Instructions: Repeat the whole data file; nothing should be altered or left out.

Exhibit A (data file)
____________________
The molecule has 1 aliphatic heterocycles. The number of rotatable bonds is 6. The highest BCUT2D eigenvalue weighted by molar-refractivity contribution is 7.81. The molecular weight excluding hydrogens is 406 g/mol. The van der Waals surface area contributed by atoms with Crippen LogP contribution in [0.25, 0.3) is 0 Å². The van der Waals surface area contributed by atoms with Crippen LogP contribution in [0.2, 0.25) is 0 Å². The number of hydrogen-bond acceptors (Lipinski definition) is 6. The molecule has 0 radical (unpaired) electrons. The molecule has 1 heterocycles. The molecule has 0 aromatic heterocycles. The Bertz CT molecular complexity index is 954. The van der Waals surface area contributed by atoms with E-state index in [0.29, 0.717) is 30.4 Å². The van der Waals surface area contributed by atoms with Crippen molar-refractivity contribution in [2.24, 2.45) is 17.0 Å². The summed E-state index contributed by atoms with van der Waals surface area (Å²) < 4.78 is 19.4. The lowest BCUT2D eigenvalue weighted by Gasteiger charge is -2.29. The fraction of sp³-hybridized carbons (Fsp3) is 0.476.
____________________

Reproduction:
The molecule has 1 aliphatic heterocycles. The number of rotatable bonds is 6. The highest BCUT2D eigenvalue weighted by molar-refractivity contribution is 7.81. The molecular weight excluding hydrogens is 406 g/mol. The van der Waals surface area contributed by atoms with Crippen LogP contribution in [0.25, 0.3) is 0 Å². The van der Waals surface area contributed by atoms with Crippen LogP contribution in [0.2, 0.25) is 0 Å². The number of hydrogen-bond acceptors (Lipinski definition) is 6. The molecule has 0 radical (unpaired) electrons. The molecule has 1 heterocycles. The molecule has 0 aromatic heterocycles. The Bertz CT molecular complexity index is 954. The van der Waals surface area contributed by atoms with E-state index in [0.29, 0.717) is 30.4 Å². The van der Waals surface area contributed by atoms with Crippen molar-refractivity contribution in [2.24, 2.45) is 17.0 Å². The summed E-state index contributed by atoms with van der Waals surface area (Å²) < 4.78 is 19.4. The lowest BCUT2D eigenvalue weighted by Gasteiger charge is -2.29. The fraction of sp³-hybridized carbons (Fsp3) is 0.476.